All Aboard: Journey into model railroads

By Catherine Godbey | Living 50 Plus

On any given Saturday, stop by the Historic Union Depot to see a train chugging past replicas of Decatur landmarks — the Princess Theatre with a working marquee, Turner-Surles, Dancy-Polk House, Old State Bank and Tennessee River bridge.

The model railroad, which replicates the CSX yard, Norfolk Southern yard and interchange yard, and the miniature buildings displayed along the track represent more than 5,000 volunteer hours spread across more than two years.

“It was a labor of love for a lot of people,” said Jim Norris, visionary of the model railroad display.

For Norris and other model railroad enthusiasts, including Bud Brueggeman and Bill Koval, the set-up housed in the free museum on Railroad Street in Northwest Decatur served as a way to share their passion with the community.

“I don’t know what it is about trains. What is the draw? It’s hard to put it into words. There is just a fascination around them. Someone asked me once, ‘Why model railroads?’ I said, ‘It’s kind of hard to put an operating nuclear power plant in the basement,’” Brueggeman said with a laugh. “Same goes for model airplanes. But you can put a model railroad and train in the basement.”

Each of the men — 82-year-old Norris, 80-year-old Brueggeman and 77-year-old Koval — took a different path into the hobby.

Brueggeman credited his grandfather, a bridge builder for the railroad, for sparking his interest in trains.

“He and I would go down and watch the trains all the time,” Brueggeman said. “I’ve had a train set ever since I was 12 years old.”

For Norris, who had a model railroad as a child, an electrical outage in 1987 resulted in his reintroduction to the hobby.

“I went to work one Saturday and the security guy said, ‘Don’t bother to come in, the power is off.’ I remembered seeing that there was an ad in the paper for a train sale that day. I went to the hobby store, bought a couple of books, read them in the car and went back in the store,” Norris said. “By the time I got home, I had two model trains, all the plywood for the table and the wiring.”

When Norris built his home, he designed the structure to fit his personal model railroad.

“I built my house around the railroad. I told the designer the room upstairs had to be 21 feet wide to fit the model layout,” Norris said.

“You have to have your priorities,” Brueggeman said.

Koval became involved with the hobby after he retired.

“One of the guys I used to work with talked about building the model train at the depot. I came and watched them lay tracks and do the wiring and I got hooked,” Koval said.

The team of volunteers completed the model railroad, which includes mostly made-from-scratch buildings, five years ago.

“Some of the buildings are made out of a combination of kits, but most, about 90%, are scratch buildings. Each one took 15 to 20 hours to complete,” Norris said.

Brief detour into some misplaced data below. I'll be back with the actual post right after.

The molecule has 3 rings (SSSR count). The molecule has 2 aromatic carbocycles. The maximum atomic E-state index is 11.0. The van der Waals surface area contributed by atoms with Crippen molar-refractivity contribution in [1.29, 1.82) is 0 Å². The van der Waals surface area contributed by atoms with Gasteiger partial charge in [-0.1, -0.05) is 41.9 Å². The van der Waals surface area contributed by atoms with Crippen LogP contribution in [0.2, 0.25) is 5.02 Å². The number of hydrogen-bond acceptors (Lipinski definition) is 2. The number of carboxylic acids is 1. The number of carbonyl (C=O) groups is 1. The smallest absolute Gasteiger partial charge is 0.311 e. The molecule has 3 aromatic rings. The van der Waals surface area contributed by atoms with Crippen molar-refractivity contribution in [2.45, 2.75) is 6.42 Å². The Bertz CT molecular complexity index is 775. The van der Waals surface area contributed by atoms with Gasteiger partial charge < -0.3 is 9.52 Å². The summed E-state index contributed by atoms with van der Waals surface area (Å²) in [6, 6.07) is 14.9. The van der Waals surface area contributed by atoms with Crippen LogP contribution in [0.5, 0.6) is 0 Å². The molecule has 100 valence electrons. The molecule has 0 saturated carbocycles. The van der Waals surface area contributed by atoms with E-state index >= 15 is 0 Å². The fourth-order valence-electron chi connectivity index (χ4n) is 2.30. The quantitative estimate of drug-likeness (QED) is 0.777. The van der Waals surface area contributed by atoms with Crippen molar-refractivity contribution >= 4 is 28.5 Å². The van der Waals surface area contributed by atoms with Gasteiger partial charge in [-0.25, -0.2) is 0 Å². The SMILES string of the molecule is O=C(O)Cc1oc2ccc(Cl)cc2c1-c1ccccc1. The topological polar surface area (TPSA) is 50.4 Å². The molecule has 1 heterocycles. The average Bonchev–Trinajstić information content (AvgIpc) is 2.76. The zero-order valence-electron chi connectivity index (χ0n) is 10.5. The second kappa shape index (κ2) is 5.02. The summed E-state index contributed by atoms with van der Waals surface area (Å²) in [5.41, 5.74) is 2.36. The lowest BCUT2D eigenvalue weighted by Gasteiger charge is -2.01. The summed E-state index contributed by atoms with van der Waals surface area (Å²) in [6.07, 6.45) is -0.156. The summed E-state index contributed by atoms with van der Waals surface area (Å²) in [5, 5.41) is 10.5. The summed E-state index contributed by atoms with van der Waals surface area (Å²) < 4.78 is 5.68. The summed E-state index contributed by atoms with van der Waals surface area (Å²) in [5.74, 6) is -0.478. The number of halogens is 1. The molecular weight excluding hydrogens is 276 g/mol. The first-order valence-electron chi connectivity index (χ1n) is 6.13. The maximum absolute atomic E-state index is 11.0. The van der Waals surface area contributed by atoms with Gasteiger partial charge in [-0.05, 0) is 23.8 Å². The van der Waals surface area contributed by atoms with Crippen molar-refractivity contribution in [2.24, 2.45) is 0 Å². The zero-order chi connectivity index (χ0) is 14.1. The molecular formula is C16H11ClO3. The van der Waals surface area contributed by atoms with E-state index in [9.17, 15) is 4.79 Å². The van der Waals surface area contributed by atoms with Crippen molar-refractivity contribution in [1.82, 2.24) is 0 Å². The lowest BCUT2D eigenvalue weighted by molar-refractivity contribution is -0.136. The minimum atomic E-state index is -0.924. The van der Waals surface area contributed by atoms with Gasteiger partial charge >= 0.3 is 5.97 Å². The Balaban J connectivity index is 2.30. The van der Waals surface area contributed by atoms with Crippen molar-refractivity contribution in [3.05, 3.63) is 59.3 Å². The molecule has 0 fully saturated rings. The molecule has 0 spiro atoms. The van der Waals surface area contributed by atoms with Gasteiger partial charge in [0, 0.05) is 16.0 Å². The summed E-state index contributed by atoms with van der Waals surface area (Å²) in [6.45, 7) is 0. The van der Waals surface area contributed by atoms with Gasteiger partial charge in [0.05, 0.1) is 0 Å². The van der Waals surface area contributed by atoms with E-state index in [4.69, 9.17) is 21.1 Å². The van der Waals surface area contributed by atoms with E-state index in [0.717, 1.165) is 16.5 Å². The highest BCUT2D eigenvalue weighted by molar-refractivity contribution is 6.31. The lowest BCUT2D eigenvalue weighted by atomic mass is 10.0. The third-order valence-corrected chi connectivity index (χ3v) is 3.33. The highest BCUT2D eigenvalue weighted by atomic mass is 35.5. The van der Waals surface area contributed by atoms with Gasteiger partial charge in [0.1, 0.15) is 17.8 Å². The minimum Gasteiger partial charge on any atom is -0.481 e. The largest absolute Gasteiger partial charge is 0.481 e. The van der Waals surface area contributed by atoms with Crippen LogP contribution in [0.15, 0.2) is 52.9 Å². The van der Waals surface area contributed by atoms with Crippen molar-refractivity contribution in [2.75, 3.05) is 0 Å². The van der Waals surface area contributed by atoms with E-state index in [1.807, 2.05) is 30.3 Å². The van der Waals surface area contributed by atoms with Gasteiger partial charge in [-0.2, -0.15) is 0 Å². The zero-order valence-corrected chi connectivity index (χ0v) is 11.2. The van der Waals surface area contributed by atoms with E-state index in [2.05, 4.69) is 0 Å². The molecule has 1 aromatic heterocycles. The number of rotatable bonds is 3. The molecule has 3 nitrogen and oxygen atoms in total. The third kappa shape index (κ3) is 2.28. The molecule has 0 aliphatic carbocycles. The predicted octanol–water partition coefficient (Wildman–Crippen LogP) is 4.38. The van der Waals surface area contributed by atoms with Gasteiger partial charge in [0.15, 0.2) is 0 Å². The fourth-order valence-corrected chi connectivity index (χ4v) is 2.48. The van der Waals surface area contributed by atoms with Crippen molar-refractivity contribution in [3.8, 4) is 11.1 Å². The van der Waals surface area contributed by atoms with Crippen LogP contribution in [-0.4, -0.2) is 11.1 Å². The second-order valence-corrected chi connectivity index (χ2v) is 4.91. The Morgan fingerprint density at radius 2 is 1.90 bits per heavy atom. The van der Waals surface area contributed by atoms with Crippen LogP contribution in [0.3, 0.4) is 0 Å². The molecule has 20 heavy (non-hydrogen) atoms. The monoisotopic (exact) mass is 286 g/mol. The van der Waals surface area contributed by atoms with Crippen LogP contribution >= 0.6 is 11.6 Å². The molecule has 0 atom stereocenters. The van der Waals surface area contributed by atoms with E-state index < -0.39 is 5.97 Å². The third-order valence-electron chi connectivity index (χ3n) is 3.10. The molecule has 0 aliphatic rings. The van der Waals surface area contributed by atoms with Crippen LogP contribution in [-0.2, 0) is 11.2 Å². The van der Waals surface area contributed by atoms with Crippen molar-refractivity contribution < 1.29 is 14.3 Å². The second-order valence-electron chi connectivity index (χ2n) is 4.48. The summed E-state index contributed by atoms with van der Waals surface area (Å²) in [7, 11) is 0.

Now, every Saturday, a member of the Mid-South Division of the National Model Railroad Association operates the model for visitors to the depot.

“I like to watch the kids when they come in because their eyes just light up. It’s even better at Christmastime because we set up trains that they can put their hands on and actually operate. The kids love it and the parents do too,” Koval said.

“There’s a certain romance about trains, both model and real trains, that people love,” said David Breland, Decatur’s director of historic resources, including the depot. “It’s Americana and makes you think of bygone days.”

For individuals looking to get involved with the hobby, the National Model Railroad Association’s Southeastern Region Convention will take place June 20-23 at the Doubletree by Hilton in Decatur. The convention will include how-to clinics and tours of model railroads at people’s homes.

“The convention will be an excellent opportunity for people who think they might be interested in getting into model railroads to come and learn about the hobby,” Breland said.

Along with the convention, a train show, which will feature trains and layouts on display and an opportunity to buy items, will take place at Turner-Surles Community Center.

“Most trains sold in big box stores are ones you don’t want to buy. People get discouraged by them because they stop working. At the train show, you can talk to people who have been in the hobby for a while and get tips on what sets to buy that will last and help build their interest,” Brueggeman said.

The depot, which attracted over 7,000 visitors last year and is on pace to exceed that number this year, also will be open during the convention.

In Decatur, the hobby attracts many engineers, who like to see how trains work and operate, and retired military.

“I guess we know the answer to the age-old question, what do you do with old soldiers? You turn them on to model railroads,” said Brueggeman, a former U.S. Marine, as he glanced from Koval, who served in the Navy, to Norris, who served in the Air Force.

Norris encouraged parents and grandparents to get children involved in modeling.

“Let them do modeling of any type. They learn to complete something and it has more meaning for them,” Norris said. “I’ve spent hours and hours building something and practically never use it again. I just enjoy building the items. My niece, one time, saw how big my layout was and said, ‘Uncle Jim, is the journey more important than the destination?’ I think she is right.”

Norris, Brueggeman and Koval are members of the Mid-South Division of the National Model Railroad Association. The association meets the first Saturday of the month at 9:30 a.m. at the Historic Union Depot.